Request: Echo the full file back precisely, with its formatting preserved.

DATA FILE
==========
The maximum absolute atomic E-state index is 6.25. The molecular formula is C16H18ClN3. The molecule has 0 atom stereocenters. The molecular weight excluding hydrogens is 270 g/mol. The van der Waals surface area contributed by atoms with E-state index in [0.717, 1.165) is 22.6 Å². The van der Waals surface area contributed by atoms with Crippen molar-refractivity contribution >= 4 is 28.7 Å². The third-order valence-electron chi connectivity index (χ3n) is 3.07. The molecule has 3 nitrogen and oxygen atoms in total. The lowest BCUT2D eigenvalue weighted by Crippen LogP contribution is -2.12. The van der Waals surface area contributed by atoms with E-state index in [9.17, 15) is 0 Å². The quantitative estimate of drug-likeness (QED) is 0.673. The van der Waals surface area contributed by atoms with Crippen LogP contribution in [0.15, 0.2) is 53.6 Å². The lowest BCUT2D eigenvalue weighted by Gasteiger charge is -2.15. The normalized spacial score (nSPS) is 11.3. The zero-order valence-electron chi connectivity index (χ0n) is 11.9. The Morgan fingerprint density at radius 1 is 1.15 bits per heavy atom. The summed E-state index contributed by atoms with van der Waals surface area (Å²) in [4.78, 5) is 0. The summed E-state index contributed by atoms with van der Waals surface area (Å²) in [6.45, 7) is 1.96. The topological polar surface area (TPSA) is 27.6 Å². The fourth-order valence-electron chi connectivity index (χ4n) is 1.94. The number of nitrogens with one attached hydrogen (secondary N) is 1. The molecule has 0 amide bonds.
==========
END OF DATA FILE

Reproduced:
The maximum absolute atomic E-state index is 6.25. The molecular formula is C16H18ClN3. The molecule has 0 atom stereocenters. The molecular weight excluding hydrogens is 270 g/mol. The van der Waals surface area contributed by atoms with E-state index in [0.717, 1.165) is 22.6 Å². The van der Waals surface area contributed by atoms with Crippen molar-refractivity contribution >= 4 is 28.7 Å². The third-order valence-electron chi connectivity index (χ3n) is 3.07. The molecule has 3 nitrogen and oxygen atoms in total. The lowest BCUT2D eigenvalue weighted by Crippen LogP contribution is -2.12. The van der Waals surface area contributed by atoms with E-state index in [9.17, 15) is 0 Å². The quantitative estimate of drug-likeness (QED) is 0.673. The van der Waals surface area contributed by atoms with Crippen LogP contribution in [0.15, 0.2) is 53.6 Å². The lowest BCUT2D eigenvalue weighted by Gasteiger charge is -2.15. The normalized spacial score (nSPS) is 11.3. The zero-order valence-electron chi connectivity index (χ0n) is 11.9. The Morgan fingerprint density at radius 1 is 1.15 bits per heavy atom. The summed E-state index contributed by atoms with van der Waals surface area (Å²) in [4.78, 5) is 0. The summed E-state index contributed by atoms with van der Waals surface area (Å²) in [6.45, 7) is 1.96. The topological polar surface area (TPSA) is 27.6 Å². The fourth-order valence-electron chi connectivity index (χ4n) is 1.94. The number of nitrogens with one attached hydrogen (secondary N) is 1. The molecule has 0 amide bonds.